Agent Based Modeling of Land Use Change: The Case of Shade Coffee in Mexico.
- Author(s): Marcos-Martinez, Raymundo
- Advisor(s): Baerenklau, Kenneth A.
- et al.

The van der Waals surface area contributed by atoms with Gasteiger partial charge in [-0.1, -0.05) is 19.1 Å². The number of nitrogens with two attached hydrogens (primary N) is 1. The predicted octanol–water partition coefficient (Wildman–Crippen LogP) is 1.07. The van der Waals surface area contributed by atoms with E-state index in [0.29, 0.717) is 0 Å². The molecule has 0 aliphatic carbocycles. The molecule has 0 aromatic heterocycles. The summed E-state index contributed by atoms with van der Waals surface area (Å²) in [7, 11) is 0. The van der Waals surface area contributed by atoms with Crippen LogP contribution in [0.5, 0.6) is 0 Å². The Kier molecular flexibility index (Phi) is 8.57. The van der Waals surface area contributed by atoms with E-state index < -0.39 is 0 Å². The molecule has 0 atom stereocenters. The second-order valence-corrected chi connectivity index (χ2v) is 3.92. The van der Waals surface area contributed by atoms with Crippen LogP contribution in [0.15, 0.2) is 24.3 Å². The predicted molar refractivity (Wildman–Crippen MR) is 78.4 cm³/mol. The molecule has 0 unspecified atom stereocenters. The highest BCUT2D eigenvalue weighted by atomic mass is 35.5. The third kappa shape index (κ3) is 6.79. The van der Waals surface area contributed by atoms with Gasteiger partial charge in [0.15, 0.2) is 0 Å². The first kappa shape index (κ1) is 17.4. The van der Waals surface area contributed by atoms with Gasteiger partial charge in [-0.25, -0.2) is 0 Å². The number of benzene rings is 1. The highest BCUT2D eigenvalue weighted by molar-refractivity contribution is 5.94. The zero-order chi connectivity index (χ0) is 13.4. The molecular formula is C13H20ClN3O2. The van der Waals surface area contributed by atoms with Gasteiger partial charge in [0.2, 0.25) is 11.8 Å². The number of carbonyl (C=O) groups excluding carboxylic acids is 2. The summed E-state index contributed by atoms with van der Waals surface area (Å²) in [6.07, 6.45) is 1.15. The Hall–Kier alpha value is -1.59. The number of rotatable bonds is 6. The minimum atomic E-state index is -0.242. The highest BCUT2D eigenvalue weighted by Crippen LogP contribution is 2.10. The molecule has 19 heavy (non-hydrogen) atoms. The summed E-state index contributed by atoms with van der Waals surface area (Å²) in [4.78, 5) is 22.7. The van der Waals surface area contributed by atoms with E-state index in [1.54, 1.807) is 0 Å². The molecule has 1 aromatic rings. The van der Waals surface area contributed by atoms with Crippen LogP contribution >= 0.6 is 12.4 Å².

This research focuses on addressing methodological issues that impact the performance of spatially explicit discrete choice agent-based land use models that are estimated with remotely sensed data. The empirical setting considers land use transitions between agroforests, perennial crops, grass and corn, and fallow lands during the period 1984 - 2006 in a Mexican coffee growing region in which relatively high deforestation rates were observed. As a starting point, a Mixed Conditional - Multinomial Logit model is implemented to highlight assumptions and limitations associated with this standard modeling approach. The results indicate that this model produces theoretically inconsistent parameter estimates for the revenue variable associated with three out of four land uses considered in the analysis. To investigate whether those counterintuitive marginal effects are generated from misclassified land use data, a Latent Multinomial Logit (LMNL) model is implemented. This approach allows the identification of land use observations that have a high likelihood of being wrongly classified. A reconfiguration of the dataset based on the LMNL model increased the magnitudes of the marginal effects of the analyzed land use drivers in the theoretically expected directions. Next, because static land use models require limiting assumptions that potentially oversimplify the behavioral process followed by landowners, a structural dynamic discrete choice model of land use decisions is implemented under the assumption that land managers are forward-looking and act to maximize their discounted flow of current and future expected utility within a stochastic environment. A comparison between static and dynamic models shows that the directions of the marginal effects corresponding to time-invariant parcel-specific variables generally have the expected directions independent of the selected modeling approach. More importantly, the marginal effect estimates for the revenue variables of the agroforestry and perennial crops categories have the expected direction in the dynamic model. By contrast the myopic modeling approaches generate counter-intuitive results for the revenue variable that corresponds to perennial crops production, which affects the validity of those results for policy design. Finally, a policy simulation exercise shows the sensitivity of welfare estimates to the discount factor selected as representative of the true value used by decision makers.